Z. Michael Schmidt’s predominantly black-and-white photographic portraits depict the solitude of the human condition with compassionate simplicity. Never posing his subjects or imparting instructions, Schmidt’s tightly cropped images focus on faces and the stories they tell. Stark, clear, and straightforward, his images are pared down to their essentials, the subjects weaving complex webs of human emotion via simple gestures and candid expressions.
In early works including Scream, (Switzerland), Secrets, (Switzerland), and Smile, (Switzerland), Schmidt captures his animated subjects in tight compositions. Rich with subtle detail, these photographs, taken in an asylum, emote the diverse reactions to involuntary enclosure. In his later contemplative portraits documenting the every day Señor Louis, (New York), Pensive (New York), Father and Son (Jerusalem), and Cleopatra (New York), the artist exposes the psychology of his subjects with solemn intensity. These works adopt a serious tone, documenting unspoken exchanges and complex body language with grace and empathy.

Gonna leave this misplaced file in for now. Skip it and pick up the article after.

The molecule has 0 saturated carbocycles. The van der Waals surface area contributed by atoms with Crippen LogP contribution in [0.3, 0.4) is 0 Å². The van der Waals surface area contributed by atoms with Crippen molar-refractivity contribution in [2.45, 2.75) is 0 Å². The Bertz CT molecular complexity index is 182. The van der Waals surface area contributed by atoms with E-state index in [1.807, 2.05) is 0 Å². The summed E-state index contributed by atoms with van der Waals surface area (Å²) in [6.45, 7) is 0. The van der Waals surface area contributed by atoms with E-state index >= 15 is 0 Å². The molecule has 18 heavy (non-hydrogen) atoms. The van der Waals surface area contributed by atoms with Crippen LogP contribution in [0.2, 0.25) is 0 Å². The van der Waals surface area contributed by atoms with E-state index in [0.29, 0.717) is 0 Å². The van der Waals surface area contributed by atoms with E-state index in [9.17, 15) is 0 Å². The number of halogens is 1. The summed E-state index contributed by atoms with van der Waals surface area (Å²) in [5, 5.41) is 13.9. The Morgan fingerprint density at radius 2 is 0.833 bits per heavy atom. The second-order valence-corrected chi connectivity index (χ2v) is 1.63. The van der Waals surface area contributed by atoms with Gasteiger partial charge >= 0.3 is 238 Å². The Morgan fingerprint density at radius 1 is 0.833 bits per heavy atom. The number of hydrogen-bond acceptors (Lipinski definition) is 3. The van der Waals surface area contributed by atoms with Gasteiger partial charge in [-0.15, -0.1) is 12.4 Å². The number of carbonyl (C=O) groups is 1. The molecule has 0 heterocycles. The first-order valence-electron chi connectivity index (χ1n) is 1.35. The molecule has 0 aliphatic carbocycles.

Sphinx, (Egypt), an outlier in an oeuvre of portraits, chronicles a desert journey on horseback, capturing the countenance of the Sphinx like a traditional portrait.